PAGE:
Patrick Purviance – SQL Server DBA Blog
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Archive for the ‘Odds and Ends’ Category

Another SSWUG mention found…

Wednesday, July 14th, 2010

Seems I was quoted in another SSWUG email daily newsletter a while back. The topic of conversation for quite a few days was index fragmentation and how to handle it.

The link above may not work well for everyone as I can’t find a way to get a bookmark to take you directly to the quotation, but below is the original topic and my response quoted in the newsletter on 07/07/2010.

The Question:

Index Defragmentation – How Often Do You See the Need?
Once again, on the list servers here on SSWUG there is a solid discussion about index defragmentation and an application that sets up maintenance plans.

First, a question – please take just a minute and let me know – how often (on average, yes I realize it is variable) do you find yourself needing to defragment your indexes on your production databases?

My response:

…and here’s Patrick’s experience – “We have a variety of systems that we support (120 servers/150 instances (2000/2005/2008)) and my experience shows that for many systems we are able to simply ignore the fragmentation levels because the performance of the system is not negatively impacted enough by the fragmentation to become a squeaky wheel. That said, however, some of our largest systems (0.5TB to 0.8TB in size with tables approaching 120GB) require outages and defragmentation every 6 months to keep performance at an acceptable level. We have a custom built SProc that we run on a weekly basis on the majority of the systems that sends us an email based report on the fragmentation levels of the indexes and also has internal logic to identify what actions should be taken based on best practices (defrag/rebuild/drop & recreate). This rarely gives us any grief and I feel we’ve effectively addressed fragmentation from a performance standpoint enterprise wide.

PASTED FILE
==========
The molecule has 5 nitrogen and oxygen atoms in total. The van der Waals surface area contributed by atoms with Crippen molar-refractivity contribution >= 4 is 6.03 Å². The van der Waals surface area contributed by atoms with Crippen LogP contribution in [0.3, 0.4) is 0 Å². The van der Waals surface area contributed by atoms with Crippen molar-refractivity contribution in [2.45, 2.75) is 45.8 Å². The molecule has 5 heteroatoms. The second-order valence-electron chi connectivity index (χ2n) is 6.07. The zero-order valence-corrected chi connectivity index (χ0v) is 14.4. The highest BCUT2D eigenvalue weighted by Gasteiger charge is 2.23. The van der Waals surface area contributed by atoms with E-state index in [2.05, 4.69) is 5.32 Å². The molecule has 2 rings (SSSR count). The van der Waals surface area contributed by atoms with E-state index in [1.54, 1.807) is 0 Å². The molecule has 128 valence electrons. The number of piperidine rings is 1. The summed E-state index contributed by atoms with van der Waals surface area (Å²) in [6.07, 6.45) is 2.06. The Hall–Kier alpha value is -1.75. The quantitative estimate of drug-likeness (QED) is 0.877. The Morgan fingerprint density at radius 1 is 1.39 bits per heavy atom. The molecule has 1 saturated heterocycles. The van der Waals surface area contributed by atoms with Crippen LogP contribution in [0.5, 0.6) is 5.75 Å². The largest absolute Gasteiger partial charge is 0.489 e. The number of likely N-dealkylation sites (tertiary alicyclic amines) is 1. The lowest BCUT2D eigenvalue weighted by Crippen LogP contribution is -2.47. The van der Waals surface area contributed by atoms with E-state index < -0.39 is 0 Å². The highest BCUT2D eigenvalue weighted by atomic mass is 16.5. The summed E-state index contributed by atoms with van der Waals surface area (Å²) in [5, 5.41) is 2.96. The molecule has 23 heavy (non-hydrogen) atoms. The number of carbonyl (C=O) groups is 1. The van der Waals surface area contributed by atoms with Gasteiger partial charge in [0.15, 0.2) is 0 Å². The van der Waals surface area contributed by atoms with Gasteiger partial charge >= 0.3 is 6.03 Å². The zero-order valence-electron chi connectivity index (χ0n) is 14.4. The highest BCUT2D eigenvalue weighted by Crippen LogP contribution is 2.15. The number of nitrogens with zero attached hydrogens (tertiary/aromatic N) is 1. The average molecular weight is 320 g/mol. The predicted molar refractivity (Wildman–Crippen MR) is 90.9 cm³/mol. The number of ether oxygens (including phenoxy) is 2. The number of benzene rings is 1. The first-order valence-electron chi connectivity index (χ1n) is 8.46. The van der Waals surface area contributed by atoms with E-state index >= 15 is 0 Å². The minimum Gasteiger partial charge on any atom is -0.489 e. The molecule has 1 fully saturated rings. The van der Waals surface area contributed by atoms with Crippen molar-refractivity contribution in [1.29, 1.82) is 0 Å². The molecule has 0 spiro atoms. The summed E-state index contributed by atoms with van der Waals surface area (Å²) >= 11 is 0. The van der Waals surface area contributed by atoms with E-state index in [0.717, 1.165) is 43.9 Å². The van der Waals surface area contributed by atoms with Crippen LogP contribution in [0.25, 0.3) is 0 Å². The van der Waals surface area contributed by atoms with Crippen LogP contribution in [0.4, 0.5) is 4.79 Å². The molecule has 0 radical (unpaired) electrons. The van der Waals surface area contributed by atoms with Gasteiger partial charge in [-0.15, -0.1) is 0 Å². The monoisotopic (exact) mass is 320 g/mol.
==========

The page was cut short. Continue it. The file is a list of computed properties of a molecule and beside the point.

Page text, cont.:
Yes, you will likely find some heavily fragmented tables/indexes here and there, but by and large we have very few performance complaints that can be tracked down specifically to fragmentation (I feel due to the process we have and use). 9 times out of 10 it’s an I/O bottleneck or someone running a report where it shouldn’t be run.”

I got SSWUG Published ;)

Wednesday, July 14th, 2010

A recent request from the SSWUG email newsletter asked how we as DBAs approach and handle application/service consolidation on your SQL Server servers. I have a pretty strong feeling and approach to this topic and emailed my experience to SSWUG…..and to my surprise (for the 2nd time I just heard from another DBA friend of mine), I was “published” in the daily SSWUG newsletter. Even further to my surprise, my entire email reply was included in its entirety. Thanks SSWUG!!

And just in case the link doesn’t work someday, here’s the text of the originally posed topic and my response.

Original SSWUG Topic Question:

Who Shares Your Database Server?

Many small businesses and often times large businesses find it difficult to have servers deployed for a single purpose. They may be constrained by hardware and software costs, or not have the necessary skills to configure servers according to best practices.

For example, Microsoft encourages the use of integrated security for Sql Server. Best practices teach us that your Domain Controller and Sql Server should reside on different instances of Windows Server. Already we have two servers.